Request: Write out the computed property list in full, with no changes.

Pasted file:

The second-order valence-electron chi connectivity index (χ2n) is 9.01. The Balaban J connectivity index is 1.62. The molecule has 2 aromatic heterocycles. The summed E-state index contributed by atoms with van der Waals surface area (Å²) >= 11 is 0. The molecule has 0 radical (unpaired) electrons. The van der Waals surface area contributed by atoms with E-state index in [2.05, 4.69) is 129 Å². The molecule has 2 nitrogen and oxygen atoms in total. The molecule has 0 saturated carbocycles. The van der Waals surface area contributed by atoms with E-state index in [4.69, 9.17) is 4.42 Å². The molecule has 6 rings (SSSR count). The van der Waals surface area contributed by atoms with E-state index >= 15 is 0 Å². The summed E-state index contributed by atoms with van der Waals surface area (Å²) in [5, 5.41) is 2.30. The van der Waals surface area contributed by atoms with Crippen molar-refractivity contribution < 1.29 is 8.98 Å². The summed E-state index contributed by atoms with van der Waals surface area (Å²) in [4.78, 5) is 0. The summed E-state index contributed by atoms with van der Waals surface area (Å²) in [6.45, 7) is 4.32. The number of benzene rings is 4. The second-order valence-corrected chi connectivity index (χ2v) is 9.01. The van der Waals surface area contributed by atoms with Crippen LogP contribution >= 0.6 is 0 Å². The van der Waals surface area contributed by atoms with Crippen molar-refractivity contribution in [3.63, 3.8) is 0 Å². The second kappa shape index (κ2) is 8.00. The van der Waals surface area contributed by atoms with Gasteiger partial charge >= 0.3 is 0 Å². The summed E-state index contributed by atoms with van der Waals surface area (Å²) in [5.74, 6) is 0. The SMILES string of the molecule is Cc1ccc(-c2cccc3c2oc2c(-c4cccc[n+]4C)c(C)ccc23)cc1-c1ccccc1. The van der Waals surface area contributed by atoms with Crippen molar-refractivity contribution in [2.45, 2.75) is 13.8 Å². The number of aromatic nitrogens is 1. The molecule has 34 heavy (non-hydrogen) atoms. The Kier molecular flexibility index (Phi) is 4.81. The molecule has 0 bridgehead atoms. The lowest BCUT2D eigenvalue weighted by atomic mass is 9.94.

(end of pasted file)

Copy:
The second-order valence-electron chi connectivity index (χ2n) is 9.01. The Balaban J connectivity index is 1.62. The molecule has 2 aromatic heterocycles. The summed E-state index contributed by atoms with van der Waals surface area (Å²) >= 11 is 0. The molecule has 0 radical (unpaired) electrons. The van der Waals surface area contributed by atoms with E-state index in [2.05, 4.69) is 129 Å². The molecule has 2 nitrogen and oxygen atoms in total. The molecule has 0 saturated carbocycles. The van der Waals surface area contributed by atoms with E-state index in [4.69, 9.17) is 4.42 Å². The molecule has 6 rings (SSSR count). The van der Waals surface area contributed by atoms with E-state index >= 15 is 0 Å². The summed E-state index contributed by atoms with van der Waals surface area (Å²) in [5, 5.41) is 2.30. The van der Waals surface area contributed by atoms with Crippen molar-refractivity contribution < 1.29 is 8.98 Å². The summed E-state index contributed by atoms with van der Waals surface area (Å²) in [4.78, 5) is 0. The summed E-state index contributed by atoms with van der Waals surface area (Å²) in [6.45, 7) is 4.32. The number of benzene rings is 4. The second-order valence-corrected chi connectivity index (χ2v) is 9.01. The van der Waals surface area contributed by atoms with Crippen LogP contribution >= 0.6 is 0 Å². The van der Waals surface area contributed by atoms with Crippen molar-refractivity contribution in [3.63, 3.8) is 0 Å². The second kappa shape index (κ2) is 8.00. The van der Waals surface area contributed by atoms with Gasteiger partial charge >= 0.3 is 0 Å². The summed E-state index contributed by atoms with van der Waals surface area (Å²) in [5.74, 6) is 0. The SMILES string of the molecule is Cc1ccc(-c2cccc3c2oc2c(-c4cccc[n+]4C)c(C)ccc23)cc1-c1ccccc1. The van der Waals surface area contributed by atoms with Crippen molar-refractivity contribution in [2.45, 2.75) is 13.8 Å². The number of aromatic nitrogens is 1. The molecule has 34 heavy (non-hydrogen) atoms. The Kier molecular flexibility index (Phi) is 4.81. The molecule has 0 bridgehead atoms. The lowest BCUT2D eigenvalue weighted by atomic mass is 9.94.